‘Out of the 300 children we have cared for, we have had 3 allegations, 1 of which was serious. However, all of them were unfounded, and when you look at how many children we have cared for it is less than 1%. It is important to keep things in perspective and have faith in the system.’

Their dedication to fostering and resilience has carried them through the tough times as Lizzie says ‘the positives and rewards of fostering far outweigh any challenge’.

Previously Lizzie worked as a mental health nurse for 15 years & the magistrate court as an enforcement officer, which has given her many transferable skills including record keeping and paperwork, advantageous as a foster carer. Shaun, previously an engineer, left work after an accident and now is a full-time carer with Lizzie.

Lizzie says ‘having a strong relationship with my partner Shaun, is one of the reasons we make it work as you can set boundaries together and make them clear to the children.’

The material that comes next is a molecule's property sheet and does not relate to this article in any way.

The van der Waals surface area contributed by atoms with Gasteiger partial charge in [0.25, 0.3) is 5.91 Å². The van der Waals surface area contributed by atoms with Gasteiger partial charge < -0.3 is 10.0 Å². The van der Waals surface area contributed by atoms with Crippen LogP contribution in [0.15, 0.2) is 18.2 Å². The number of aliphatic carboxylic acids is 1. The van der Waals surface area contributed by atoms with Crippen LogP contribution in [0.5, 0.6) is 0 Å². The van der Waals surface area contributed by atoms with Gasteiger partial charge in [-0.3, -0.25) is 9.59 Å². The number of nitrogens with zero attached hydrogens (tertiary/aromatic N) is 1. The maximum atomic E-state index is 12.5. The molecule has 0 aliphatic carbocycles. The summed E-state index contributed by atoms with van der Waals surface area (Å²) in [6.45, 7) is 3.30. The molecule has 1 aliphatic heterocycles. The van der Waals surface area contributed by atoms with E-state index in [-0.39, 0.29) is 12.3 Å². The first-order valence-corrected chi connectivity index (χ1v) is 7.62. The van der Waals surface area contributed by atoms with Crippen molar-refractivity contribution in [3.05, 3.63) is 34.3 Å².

Lizzie explained ‘when it comes to looking at referrals, we know our strengths and weaknesses and know what works for our family.’ They currently have 3 children in their care, a 17-year-old young man who has been with them for 3 years and sibling brothers, who are 5 and 6 years old. They advocated for their 17-year-old boy to receive the appropriate support he needed for various health and learning difficulties. Lizzie explained ‘the brothers aged 5 and 6, came to us, after having no boundaries set their entire life, and their behaviour was out of control’. Lizzie & Shaun are now planning to take the boys through until they are 18 years old. Lizzie explains how the 6-year-old boy appreciates the basics since coming into her care.

‘I recall when he told me, when I was at home with mummy I was hungry, when I was at home with mummy my clothes weren’t flat, he just gets into bed and breathes in the scents of his bed linen.’